Michael Viney: Ireland paying high price for invasive species
Introduced species now cost the Republic €200 million a year in damage and control
The estimated 13 million rabbits in Ireland cost the economy some €55 million annually. Illustration: Michael Viney
The global flow of wild species, often following humans around, takes thousands of plants, animals and insects far from their homes and natural controls. Some species become invasive, damaging their new habitats and wild neighbours.
Led by human trade and travel, the sheer pace and scale of this species dispersal makes some scientists question the current paths of conservation.
Global extinction of species is now a thousand times faster than the “natural” rate suggested by records. But how much does it matter if one invasive species replaces a “native” and does much the same job in the ecosystem? If invasive species smother new ground and homogenise a whole locality, how much loss of biodiversity is too much? Should new ecosystems be accepted as part of planetary change?
Such questions spark argument in biodiversity science. They can seem to offer governments excuses for doing – and spending – much less to defend the existing natural world and its services to human life and wellbeing.
No one knows how many non-native species there are in Ireland. As Sylvia Reynolds has catalogued, nearly as many alien plants have been recorded in the wild (mostly garden escapes) as there are native species. Some high-risk species – gunnera, rhododendron, Japanese knotweed, Himalayan balsam – are claiming new ground year by year.
A flush of new small mammals has brought the greater white-toothed shrew, replacing the native pygmy shrew as it spreads. Bark-stripping grey squirrels have supplanted the red in large areas by competition and disease. In rivers and lakes, where feral mink prey on waterbirds, imported spores of an alien plague have wiped out whole colonies of our one crayfish species.
Invasive Species Ireland
Ireland has had thousands of introduced species, many for human benefit or use, since the end of the last ice age. A tiny but significant percentage has survived to become invasive. These are singled out and targeted by Invasive Species Ireland, a scientific unit funded jointly by the Northern Ireland Environment Agency and the National Parks and Wildlife Service.
The unit has faced two complex tasks: assessing the ecological risks of invasive species, and estimating the economic costs of their damage and control. The latter, as now reckoned, are huge – more than €202 million a year for the Republic and €58 million for the North.
Sorting and prioritising the risks was carried out for 377 non-native species recorded in Ireland, and another 342 at high risk of arriving in future. Refined by science-led answers to elaborate sets of questions, they were scored and ranked for impact, high to low.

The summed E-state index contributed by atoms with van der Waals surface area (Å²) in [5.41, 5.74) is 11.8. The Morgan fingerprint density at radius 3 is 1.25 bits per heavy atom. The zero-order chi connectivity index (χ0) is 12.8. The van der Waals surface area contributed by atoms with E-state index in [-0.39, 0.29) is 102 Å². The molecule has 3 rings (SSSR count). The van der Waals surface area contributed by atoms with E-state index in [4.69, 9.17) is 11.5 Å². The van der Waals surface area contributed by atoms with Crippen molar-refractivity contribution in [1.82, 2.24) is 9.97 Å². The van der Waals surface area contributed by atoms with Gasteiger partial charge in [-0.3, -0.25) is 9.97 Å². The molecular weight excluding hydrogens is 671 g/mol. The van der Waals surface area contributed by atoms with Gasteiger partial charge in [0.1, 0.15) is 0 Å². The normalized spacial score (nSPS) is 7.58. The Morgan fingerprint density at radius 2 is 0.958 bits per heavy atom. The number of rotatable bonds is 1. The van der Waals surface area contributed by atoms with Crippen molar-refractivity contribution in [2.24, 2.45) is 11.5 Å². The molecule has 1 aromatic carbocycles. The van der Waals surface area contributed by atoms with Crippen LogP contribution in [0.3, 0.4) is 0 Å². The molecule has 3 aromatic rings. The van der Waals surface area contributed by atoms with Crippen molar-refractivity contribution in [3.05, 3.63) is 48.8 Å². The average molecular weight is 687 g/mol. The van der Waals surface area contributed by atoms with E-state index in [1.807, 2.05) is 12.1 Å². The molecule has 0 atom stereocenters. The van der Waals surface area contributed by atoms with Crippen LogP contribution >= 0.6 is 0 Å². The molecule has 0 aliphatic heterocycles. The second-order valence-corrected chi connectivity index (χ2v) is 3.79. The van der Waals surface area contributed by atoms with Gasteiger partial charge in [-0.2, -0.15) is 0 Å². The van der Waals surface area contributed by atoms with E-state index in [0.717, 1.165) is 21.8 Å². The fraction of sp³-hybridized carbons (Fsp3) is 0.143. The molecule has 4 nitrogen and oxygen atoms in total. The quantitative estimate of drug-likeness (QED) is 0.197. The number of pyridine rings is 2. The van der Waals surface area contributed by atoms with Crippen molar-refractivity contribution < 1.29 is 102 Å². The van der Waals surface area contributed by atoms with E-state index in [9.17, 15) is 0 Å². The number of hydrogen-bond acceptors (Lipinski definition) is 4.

Of the 46 high-risk species, the most points were scored by the brown rat, native to Asia but here since the early 18th century, joining and almost replacing the black rat. It is closely followed by the “sudden oak death” disease first found here in 2002, and by a swim bladder parasite of eels.
The full list includes some unexpected choices, among them the Indian house crow, Siberian chipmunk, feral ferret and ruddy duck (online at invasivespeciesireland.com).
Some high-risk species have a limited presence and so invite a rapid response; others, such as the Asian harlequin ladybird, a threat to native ladybirds and other insects, still lack solutions for control.
Uncertainties can remain about the balance of good and bad ecological impacts, as in the case of the riverside invader Himalayan balsam, whose beautiful, nectar-rich, scented pink flowers are just now coming to an end and whose pods spray fresh, durable seeds for up to 5m around.
“Balsam bashing” to destroy its stands has been led by the Inland Fisheries Board, partly because the thickets can get in the way of anglers (“impeded casting”) but also because the banks, left relatively bare when they die down, can be eroded by winter floods to smother trout spawning beds with sediment.
On the other hand, its flowers are thronged all summer by precious bumblebees (beekeepers also plant it in their gardens). The final assessment sticks to “major risk” but wants more ecological research.
The economic cost of non-native species, published online in 2013, has many local specifics (clearing gunnera from Clare Island and Achill Island, for example, cost €21,248.28). But the Ireland-wide figures can hold surprises.
No one knows how many rabbits there are in Ireland, but an estimate of 13 million, based on UK densities, supports some €55 million as the annual cost of their appetites. Unspecified “weeds” (Irish wildflowers?) limit crop yields at a cost of €31 million, and farmers spend €40 million on herbicides and pesticides.
Rats, now predicted to flourish even more quickly, chew wires on farms and start fires costing more than €7 million a year, eat harvested grain worth nearly €2 million, and cost more than €5 million for poison baits. Even the resident Canada geese and mute swans are charged for their grazing (€241,000).
Such figures may nourish the decisions of bureaucrats and politicians, but they are little help in mapping the maze of nature’s connections – as in the barn owls that die, all uncosted, from eating poisoned rats.